The government, including the CABs, did not consistently protect worker rights. The government’s common failure to enforce labor and other laws left workers with little recourse for violations of freedom of association, poor working conditions, and other labor problems. The CABs’ frequent failure to impartially and transparently administer and oversee procedures related to union activity, such as union elections, registrations and strikes, undermined worker efforts to exercise freely their rights to freedom of association and collective bargaining. For example, the government rejected registration applications for locals of independent unions, and for unions, based on technicalities.
Penalties for violations of freedom of association and collective bargaining laws were rarely applied and were insufficient to deter violations. Administrative and judicial procedures were subject to lengthy delays and appeals.
According to several NGOs and unions, many workers faced violence and intimidation around bargaining-rights elections perpetrated by protection union leaders and employers supporting them, as well as other workers, union leaders, and vigilantes hired by a company to enforce a preference for a particular union. Some employers attempted to influence bargaining-rights elections through the illegal hiring of pseudo employees immediately prior to the election to vote for the company-controlled union. CABs were widely alleged to administer these elections with a bias against new, independent unions, resulting in delays and other procedural obstacles that impacted the results and undermined workers’ right to organize.
Other intimidation and manipulative practices were common, including dismissal of workers for labor activism. For example, 57 workers at a Goodyear factory in San Luis Potosi alleged they were fired after striking in April 2018 to demand better working conditions, wages, and authentic union representation. The workers claimed that because of their independent strike, a corporatist union had blackballed them from working in other factories.
The constitution and the law prohibit all forms of forced or compulsory labor, but the government did not effectively enforce the law. While penalties for conviction of forced labor were sufficient to deter violations, very few cases reached the court system or were successfully prosecuted.
Forced labor persisted in the industrial and agricultural sectors, especially in the production of chili peppers and tomatoes, as well as in the informal sector. Women and children were subject to domestic servitude. Women, children, indigenous persons, and migrants (including men, women, and children) were the most vulnerable to forced labor. In July 2018 authorities identified 50 forced agricultural workers on three commercial tomato farms in Coahuila. Authorities in Coahuila freed an additional 25 forced agricultural workers–including nine children–from a chili pepper and tomato farm in August 2018. In both cases the victims reportedly lived in unsanitary conditions, worked excessive hours under the threat of dismissal, and received subminimum wage payments or no payment at all.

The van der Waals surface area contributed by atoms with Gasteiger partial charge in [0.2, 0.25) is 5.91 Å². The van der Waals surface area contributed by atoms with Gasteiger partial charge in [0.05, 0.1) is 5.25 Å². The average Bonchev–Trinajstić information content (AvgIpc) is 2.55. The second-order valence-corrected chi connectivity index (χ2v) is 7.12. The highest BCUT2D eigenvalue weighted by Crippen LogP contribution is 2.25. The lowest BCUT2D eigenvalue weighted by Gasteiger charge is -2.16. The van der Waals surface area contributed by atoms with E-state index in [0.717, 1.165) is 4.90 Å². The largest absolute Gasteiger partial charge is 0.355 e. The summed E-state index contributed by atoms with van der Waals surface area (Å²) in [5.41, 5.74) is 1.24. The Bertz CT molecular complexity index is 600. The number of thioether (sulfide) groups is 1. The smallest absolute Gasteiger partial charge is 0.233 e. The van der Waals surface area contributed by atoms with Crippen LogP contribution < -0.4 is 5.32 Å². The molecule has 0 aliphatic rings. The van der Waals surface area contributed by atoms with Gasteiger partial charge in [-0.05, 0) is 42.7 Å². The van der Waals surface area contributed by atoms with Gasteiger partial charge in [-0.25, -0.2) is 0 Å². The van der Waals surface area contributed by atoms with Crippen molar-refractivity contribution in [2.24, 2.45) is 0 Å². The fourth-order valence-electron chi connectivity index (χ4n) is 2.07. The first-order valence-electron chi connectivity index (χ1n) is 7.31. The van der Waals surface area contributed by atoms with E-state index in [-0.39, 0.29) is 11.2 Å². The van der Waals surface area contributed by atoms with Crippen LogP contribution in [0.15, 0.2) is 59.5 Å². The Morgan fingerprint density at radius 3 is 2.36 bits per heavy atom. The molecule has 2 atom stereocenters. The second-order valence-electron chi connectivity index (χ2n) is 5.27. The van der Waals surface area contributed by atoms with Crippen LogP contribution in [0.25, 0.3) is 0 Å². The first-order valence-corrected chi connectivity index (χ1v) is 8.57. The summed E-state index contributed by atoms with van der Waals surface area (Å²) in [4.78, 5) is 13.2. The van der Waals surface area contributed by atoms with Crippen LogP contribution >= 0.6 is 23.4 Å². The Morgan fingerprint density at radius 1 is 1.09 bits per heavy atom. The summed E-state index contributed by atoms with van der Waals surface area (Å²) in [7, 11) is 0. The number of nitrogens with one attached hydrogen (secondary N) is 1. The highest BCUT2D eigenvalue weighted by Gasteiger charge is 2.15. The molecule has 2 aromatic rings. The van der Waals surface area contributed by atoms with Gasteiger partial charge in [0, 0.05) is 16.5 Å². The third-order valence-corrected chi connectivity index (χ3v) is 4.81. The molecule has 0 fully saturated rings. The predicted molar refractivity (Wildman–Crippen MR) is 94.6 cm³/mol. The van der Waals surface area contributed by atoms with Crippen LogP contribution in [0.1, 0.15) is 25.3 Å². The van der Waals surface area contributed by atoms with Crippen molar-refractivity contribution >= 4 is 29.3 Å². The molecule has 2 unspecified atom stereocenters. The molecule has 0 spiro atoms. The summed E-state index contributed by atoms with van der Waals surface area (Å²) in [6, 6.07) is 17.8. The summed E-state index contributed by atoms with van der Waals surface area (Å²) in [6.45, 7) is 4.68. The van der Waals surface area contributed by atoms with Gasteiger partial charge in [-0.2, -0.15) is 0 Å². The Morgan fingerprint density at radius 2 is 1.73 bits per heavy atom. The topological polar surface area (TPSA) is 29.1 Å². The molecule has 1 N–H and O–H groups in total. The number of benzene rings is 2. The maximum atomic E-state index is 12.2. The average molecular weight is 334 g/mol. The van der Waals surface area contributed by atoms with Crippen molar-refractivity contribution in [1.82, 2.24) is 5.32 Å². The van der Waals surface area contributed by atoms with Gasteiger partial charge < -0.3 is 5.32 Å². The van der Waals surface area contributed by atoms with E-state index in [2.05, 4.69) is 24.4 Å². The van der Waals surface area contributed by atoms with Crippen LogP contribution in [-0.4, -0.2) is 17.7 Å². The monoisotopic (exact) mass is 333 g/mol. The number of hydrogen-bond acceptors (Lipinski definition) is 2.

Day laborers and their children were the primary victims of forced and child labor in the agricultural sector. In 2016 INEGI reported 44 percent of persons working in agriculture were day laborers. Of the day laborers, 33 percent received no financial compensation for their work. Only 3 percent of agricultural day laborers had a formal written contract.
Indigenous persons in isolated regions reported incidents of forced labor, in which cartel members forced them to perform illicit activities or face death. Minors were recruited or forced by cartels to traffic persons, drugs, or other goods across the border. In July authorities in Chihuahua rescued 21 men who had been kidnapped and forced to grow marijuana and poppies, allegedly by the Sinaloa Cartel. Migrants were also recruited by criminal organizations to conduct illicit activities.
Also see the Department of State’s Trafficking in Persons Report at https://www.state.gov/trafficking-in-persons-report/.
c. Prohibition of Child Labor and Minimum Age for Employment
The law prohibits the worst forms of child labor. The constitution and the law prohibit children younger than age 15 from working and allows those ages 15 to 17 to work no more than six daytime hours in nonhazardous conditions daily, and only with parental permission and permission from the labor authority. The law requires children younger than 18 to complete compulsory basic education and to have a medical certificate to work. The minimum age for hazardous work, including all work in the agricultural sector, is 18. The law prohibits minors from working in a broad list of hazardous and unhealthy occupations.
The government was reasonably effective in enforcing child labor laws in large and medium-sized companies, especially in the export-oriented factory (maquiladora) sector and other industries under federal jurisdiction. Enforcement was inadequate in many small companies and in agriculture and construction, and nearly absent in the informal sector, in which most child laborers worked. In January the newspaper El Universal reported as many as 400 children were working on tomato and chili pepper farms near Coahuayana, Michoacan, receiving little education and earning very low wages.